The hydrostatic pressure exerted by gravity on the column of blood in the neck, the heart is about 2m away from the head; necessitates an average systemic blood pressure of ~200 mm Hg compared with the standard of 100 mm Hg in other land mammals.
Although widely reported as having a very large heart relative to overall mass, heart mass in Giraffeis only 0. 5% of body mass – the same as that in other mammals. Giraffe’s heart weighs up to 11 kg and is up to 0.6 m long,
Instead of cardiac enlargement or an increase in cardiac output, cardiac hypertrophy of the left ventricular and interventricular heart wall muscles (their thickness is linearly related to neck length) is the key to maintaining cerebral blood flow.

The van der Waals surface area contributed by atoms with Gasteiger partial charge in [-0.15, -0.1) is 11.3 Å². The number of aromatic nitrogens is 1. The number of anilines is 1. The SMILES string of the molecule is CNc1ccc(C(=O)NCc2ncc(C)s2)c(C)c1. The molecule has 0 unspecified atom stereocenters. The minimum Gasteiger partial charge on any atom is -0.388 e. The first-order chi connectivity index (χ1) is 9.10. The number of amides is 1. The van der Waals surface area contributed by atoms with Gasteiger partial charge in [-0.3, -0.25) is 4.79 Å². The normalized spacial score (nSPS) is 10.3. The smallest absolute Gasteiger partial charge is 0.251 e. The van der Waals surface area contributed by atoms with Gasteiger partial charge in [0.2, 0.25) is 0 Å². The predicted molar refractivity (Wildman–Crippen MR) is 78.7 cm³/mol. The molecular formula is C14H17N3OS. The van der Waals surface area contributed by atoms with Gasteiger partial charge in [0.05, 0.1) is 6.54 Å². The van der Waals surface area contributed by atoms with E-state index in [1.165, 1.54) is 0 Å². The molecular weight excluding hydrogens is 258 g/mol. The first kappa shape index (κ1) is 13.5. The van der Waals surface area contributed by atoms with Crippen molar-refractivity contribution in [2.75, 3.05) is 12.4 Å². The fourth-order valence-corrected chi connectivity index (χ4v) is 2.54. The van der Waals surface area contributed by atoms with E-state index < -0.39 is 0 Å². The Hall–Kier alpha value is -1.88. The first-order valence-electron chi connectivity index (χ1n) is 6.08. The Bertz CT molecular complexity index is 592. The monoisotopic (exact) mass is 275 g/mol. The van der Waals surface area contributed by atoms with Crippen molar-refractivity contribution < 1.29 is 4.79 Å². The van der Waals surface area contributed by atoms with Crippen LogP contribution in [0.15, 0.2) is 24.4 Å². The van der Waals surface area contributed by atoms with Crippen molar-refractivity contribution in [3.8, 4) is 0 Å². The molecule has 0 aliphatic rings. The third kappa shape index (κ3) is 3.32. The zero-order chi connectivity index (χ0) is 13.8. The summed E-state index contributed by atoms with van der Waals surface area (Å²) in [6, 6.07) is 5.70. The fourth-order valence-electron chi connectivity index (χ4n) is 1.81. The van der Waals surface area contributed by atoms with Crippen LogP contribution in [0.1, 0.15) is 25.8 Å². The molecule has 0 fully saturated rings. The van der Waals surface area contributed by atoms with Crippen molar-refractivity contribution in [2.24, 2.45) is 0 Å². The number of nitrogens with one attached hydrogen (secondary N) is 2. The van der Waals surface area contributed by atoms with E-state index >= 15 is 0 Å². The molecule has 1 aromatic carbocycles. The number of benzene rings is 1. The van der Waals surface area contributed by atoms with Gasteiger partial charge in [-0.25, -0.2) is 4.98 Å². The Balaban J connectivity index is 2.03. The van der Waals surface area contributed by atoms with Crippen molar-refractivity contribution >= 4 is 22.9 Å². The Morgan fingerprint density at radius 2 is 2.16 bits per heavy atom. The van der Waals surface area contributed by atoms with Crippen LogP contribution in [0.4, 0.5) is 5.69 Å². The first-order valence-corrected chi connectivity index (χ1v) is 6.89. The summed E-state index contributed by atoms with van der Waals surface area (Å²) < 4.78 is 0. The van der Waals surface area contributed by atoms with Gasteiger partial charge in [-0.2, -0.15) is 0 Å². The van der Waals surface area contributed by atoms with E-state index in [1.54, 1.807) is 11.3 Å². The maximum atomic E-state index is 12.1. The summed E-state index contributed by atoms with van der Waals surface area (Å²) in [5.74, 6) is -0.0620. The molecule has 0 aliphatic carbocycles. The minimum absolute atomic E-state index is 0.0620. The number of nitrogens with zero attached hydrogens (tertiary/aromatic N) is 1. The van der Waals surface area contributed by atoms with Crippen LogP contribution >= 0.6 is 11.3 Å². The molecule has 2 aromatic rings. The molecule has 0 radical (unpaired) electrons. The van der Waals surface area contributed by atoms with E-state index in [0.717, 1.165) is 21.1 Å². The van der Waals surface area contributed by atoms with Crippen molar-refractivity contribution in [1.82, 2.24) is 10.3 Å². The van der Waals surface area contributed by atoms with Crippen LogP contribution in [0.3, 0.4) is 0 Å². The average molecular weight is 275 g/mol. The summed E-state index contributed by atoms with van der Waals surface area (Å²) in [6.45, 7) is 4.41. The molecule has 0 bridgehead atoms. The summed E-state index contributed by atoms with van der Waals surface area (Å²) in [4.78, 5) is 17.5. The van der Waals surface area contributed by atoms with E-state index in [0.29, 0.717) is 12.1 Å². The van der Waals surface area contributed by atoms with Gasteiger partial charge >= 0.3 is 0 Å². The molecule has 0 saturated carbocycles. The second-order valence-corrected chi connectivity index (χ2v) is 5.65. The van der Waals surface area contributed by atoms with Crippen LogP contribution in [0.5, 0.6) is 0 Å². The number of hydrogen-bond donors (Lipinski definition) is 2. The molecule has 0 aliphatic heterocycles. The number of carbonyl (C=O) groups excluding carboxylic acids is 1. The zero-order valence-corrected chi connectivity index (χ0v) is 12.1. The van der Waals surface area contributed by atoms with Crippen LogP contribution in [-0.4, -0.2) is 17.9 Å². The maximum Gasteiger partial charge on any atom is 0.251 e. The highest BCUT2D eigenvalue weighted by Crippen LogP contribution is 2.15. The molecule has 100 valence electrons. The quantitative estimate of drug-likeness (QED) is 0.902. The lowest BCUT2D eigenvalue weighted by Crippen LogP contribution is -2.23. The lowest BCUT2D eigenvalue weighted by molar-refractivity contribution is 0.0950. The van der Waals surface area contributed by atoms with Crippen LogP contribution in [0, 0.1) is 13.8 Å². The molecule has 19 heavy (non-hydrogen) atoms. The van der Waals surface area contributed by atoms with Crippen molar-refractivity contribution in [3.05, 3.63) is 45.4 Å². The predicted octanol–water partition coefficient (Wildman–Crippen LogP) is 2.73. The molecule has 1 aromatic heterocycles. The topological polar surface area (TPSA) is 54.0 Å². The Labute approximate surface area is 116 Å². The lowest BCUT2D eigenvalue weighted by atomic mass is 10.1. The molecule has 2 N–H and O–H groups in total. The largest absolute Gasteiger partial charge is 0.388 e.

Enlargement of the arteries and arterioles at or below the heart helps control blood flow, to the organs and, during drinking, the thick-walled arteries help prevent blood from rushing to the head.
Valves in the jugular vein direct the large amounts of blood returning to the heart via the inferior vena cava into the right atrium and prevent it from regurgitating into the jugular.
When a Giraffe raises its head, a momentary pause during head lifting and intense extracranial vasoconstriction help to prevent fainting. Microcirculation hemodynamics, the thick skin, thickened arteries, an autonomic nervous system, and innervation of limbs help to prevent fluid retention.